It appears that Georgia is beginning to react to the wave of revolutions in the Arab world. Foreign Minister Grigol Vashadze has traveled to Egypt to share Georgia's experience of postrevolutionary transformation as the departure of Hosni Mubarak is seen as analogous to the departure of Eduard Shevardnadze from power in Georgia in 2003.
But in the eyes of Georgia's radical opposition, the dictator Mubarak is more like the dictator Mikheil Saakashvili, and Egypt's Lotus Revolution is a prelude to the coming revolution in Georgia (as yet unnamed).
This coming revolution has already been advertised by two opposition leaders: the former parliamentary speaker Nino Burjanadze and businessman Levan Gachechiladze.
They even gave a time frame for the changes. Gachechiladze has promised that “toward summer” everyone will “quietly go on vacation” – from Saakashvili.
Both Burjanadze and Gachechiladze are veterans of the demonstrations of spring 2009. Back then, they promised the president would be swept away by a wave of public outrage.
No Longer A Forbidden Word
So what is different now?
First, the democratic wave sweeping the Arab world has revitalized the word "revolution," which opposition leaders avoided using two years ago. Another word has appeared in their vocabulary that was taboo a couple years ago: “blood.”
According to Gachechiladze, it would be great if the government left without violence, but it will have to go in any event. That is, the opposition does not rule out bloodshed, although it hastens to place responsibility for it on the authorities.
And these aren't the only differences between the situation now and two years ago. In 2009, most opposition leaders were able to set aside their differences. But since then, they have quarreled -- in fact, Burjanadze and Gachechiladze are not even on speaking terms.
Earlier this year, the strongly oppositional newspaper "Asaval-dasavali" published a sensational story stating that in January 2008, after the presidential elections that many people believed were falsified, people were ready to seize power on the day of the inauguration of the alleged usurper.
But, the story continued, the leader of the opposition, Gachechiladze, sold out for a couple million laris and prevented them from interfering with the ceremony. The source of this revelation was Burjanadze, who, as acting president and Saakashvili ally at the time, learned about the plot. Gachechiladze and his Georgian Party said the story was a fabrication, but the two men are still not speaking.
Another portion of the opposition categorically rejects the potentially violent revolutionary strategy of the radicals. They are focused on winning elections and are actively negotiating with the authorities on how to reform the electoral system.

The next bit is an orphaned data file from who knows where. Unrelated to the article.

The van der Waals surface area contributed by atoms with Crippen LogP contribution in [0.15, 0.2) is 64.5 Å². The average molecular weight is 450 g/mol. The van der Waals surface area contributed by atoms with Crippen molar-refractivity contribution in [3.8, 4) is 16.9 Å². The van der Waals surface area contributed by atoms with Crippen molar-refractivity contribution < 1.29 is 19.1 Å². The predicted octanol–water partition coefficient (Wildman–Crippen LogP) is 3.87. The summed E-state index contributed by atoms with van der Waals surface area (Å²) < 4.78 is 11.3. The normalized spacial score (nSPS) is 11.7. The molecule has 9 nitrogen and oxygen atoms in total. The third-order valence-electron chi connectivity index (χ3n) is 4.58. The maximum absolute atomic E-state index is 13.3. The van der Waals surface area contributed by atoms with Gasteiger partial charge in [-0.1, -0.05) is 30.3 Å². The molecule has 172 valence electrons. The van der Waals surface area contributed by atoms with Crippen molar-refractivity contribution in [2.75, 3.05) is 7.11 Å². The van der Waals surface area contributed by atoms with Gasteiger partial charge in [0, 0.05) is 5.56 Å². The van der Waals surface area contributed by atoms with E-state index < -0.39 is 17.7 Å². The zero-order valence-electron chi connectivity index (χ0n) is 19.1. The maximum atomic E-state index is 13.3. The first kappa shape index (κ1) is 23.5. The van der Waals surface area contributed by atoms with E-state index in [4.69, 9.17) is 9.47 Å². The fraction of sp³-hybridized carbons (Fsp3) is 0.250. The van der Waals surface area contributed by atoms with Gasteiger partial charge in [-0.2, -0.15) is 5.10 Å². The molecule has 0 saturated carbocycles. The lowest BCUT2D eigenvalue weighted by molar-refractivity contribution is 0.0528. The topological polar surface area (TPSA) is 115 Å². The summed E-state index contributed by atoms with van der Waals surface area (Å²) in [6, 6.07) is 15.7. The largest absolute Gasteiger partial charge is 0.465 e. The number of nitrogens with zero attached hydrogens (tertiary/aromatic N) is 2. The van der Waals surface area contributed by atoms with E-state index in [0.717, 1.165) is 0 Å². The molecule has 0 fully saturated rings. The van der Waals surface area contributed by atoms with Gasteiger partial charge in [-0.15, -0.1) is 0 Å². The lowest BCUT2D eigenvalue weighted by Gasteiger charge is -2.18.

While Irakli Alasania and the parties that were allied with him joined in with the actions of the radicals two years ago -- albeit reluctantly -- today he takes a clearer position.
“I will go up against anybody who decides to pursue the path of revolution,” he said.
So what is the radical opposition counting on now? The main thing, of course, is popular discontent.
A spike in inflation was considered one of the causes of the recent Arab uprisings. In Georgia, inflation is running a couple of percentage points higher than in neighboring countries.
In addition, opposition activists are heartened by a strike by minibus drivers who were upset by the results of a Tbilisi administration tender among transport companies. The strike is over now, but the opposition hopes that when it declares "X-Day," the drivers will join in.
The same goes for veterans of the war in Abkhazia, whose protest was dispersed by the government in January, and displaced persons from Abkhazia, who were recently evicted from housing they were squatting in.
As Georgia's recent experience shows, a revolution needs media support. Two years ago, the television broadcaster Maestro began the mobilization with its program "Chamber No. 5," hosted by the popular singer Utsnobi (Levan Gachechiladze’s younger brother, Giorgi). That January, it declared that X-Day would be April 9. But now there is nothing of that sort happening.
And Maestro has become the subject of a scandal. Around New Year's, station General Director Kakha Bekauri quit to protest the orders of Erosi Kitsmarishvili, a leader of the revolutionary Georgian Party and founder of the company that manages Maestro.
According to Bekauri, Kitsmarishvili was prepared to finance Maestro only if it serves his party. Kitsmarishvili has denied the allegation. Bekauri's resignation was accepted, and Maestro continues to support the opposition.
Higher Pensions, Social Calm?
Apparently the government sees a danger in the rising discontent prompted by inflation and the use of that discontent by the opposition. The president's March 7 announcement that pensions would be increased beginning in September may be indirect confirmation of this awareness. The policy is a reversal of the government's belt-tightening strategy and clearly will do nothing to help control inflation. But the political subtext seems clear enough.
And what is the likelihood of a new -- and this time successful -- revolutionary wave in Georgia? We'll have to wait and see. But for now the revolutionary opposition's starting position seems even weaker than it was in 2009.
Ghia Nodia is professor of politics at Ilia State University. The views expressed in this commentary are the author's own and do not necessarily reflect those of RFE/RL